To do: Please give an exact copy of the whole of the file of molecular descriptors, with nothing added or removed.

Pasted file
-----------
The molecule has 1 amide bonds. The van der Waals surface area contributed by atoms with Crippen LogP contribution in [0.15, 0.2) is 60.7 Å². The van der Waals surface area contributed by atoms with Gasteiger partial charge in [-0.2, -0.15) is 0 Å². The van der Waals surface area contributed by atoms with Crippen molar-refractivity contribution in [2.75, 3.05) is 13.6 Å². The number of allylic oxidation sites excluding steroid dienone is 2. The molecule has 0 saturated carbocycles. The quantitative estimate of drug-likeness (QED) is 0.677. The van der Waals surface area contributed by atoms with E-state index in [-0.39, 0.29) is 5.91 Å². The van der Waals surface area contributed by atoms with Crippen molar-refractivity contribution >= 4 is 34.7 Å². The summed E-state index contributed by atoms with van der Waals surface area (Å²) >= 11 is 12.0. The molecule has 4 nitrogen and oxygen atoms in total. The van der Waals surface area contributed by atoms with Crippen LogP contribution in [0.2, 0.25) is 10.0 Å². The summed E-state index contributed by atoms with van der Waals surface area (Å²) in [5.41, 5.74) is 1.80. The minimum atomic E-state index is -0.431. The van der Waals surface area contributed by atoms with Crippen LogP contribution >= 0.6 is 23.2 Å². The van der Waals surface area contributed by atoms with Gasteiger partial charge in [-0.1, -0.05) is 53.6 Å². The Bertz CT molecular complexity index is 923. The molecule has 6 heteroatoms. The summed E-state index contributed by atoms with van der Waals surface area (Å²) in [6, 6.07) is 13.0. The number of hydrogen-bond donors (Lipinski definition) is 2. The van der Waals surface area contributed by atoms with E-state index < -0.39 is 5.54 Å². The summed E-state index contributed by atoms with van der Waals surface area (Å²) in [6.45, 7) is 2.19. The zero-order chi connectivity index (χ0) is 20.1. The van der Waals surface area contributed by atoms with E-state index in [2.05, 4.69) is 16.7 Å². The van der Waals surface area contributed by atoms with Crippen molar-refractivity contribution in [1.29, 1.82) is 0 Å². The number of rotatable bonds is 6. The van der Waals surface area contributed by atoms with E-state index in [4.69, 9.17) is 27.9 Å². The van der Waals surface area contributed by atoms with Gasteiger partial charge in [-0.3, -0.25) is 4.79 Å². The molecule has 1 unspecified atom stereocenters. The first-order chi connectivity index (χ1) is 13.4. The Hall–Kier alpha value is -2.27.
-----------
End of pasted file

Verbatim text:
The molecule has 1 amide bonds. The van der Waals surface area contributed by atoms with Crippen LogP contribution in [0.15, 0.2) is 60.7 Å². The van der Waals surface area contributed by atoms with Gasteiger partial charge in [-0.2, -0.15) is 0 Å². The van der Waals surface area contributed by atoms with Crippen molar-refractivity contribution in [2.75, 3.05) is 13.6 Å². The number of allylic oxidation sites excluding steroid dienone is 2. The molecule has 0 saturated carbocycles. The quantitative estimate of drug-likeness (QED) is 0.677. The van der Waals surface area contributed by atoms with E-state index in [-0.39, 0.29) is 5.91 Å². The van der Waals surface area contributed by atoms with Crippen molar-refractivity contribution >= 4 is 34.7 Å². The summed E-state index contributed by atoms with van der Waals surface area (Å²) >= 11 is 12.0. The molecule has 4 nitrogen and oxygen atoms in total. The van der Waals surface area contributed by atoms with Crippen LogP contribution in [0.2, 0.25) is 10.0 Å². The summed E-state index contributed by atoms with van der Waals surface area (Å²) in [5.41, 5.74) is 1.80. The minimum atomic E-state index is -0.431. The van der Waals surface area contributed by atoms with Crippen LogP contribution >= 0.6 is 23.2 Å². The van der Waals surface area contributed by atoms with Gasteiger partial charge in [-0.1, -0.05) is 53.6 Å². The Bertz CT molecular complexity index is 923. The molecule has 6 heteroatoms. The summed E-state index contributed by atoms with van der Waals surface area (Å²) in [6, 6.07) is 13.0. The number of hydrogen-bond donors (Lipinski definition) is 2. The van der Waals surface area contributed by atoms with E-state index < -0.39 is 5.54 Å². The summed E-state index contributed by atoms with van der Waals surface area (Å²) in [6.45, 7) is 2.19. The zero-order chi connectivity index (χ0) is 20.1. The van der Waals surface area contributed by atoms with E-state index in [2.05, 4.69) is 16.7 Å². The van der Waals surface area contributed by atoms with Crippen molar-refractivity contribution in [1.29, 1.82) is 0 Å². The number of rotatable bonds is 6. The van der Waals surface area contributed by atoms with E-state index in [4.69, 9.17) is 27.9 Å². The van der Waals surface area contributed by atoms with Gasteiger partial charge in [-0.3, -0.25) is 4.79 Å². The molecule has 1 unspecified atom stereocenters. The first-order chi connectivity index (χ1) is 13.4. The Hall–Kier alpha value is -2.27.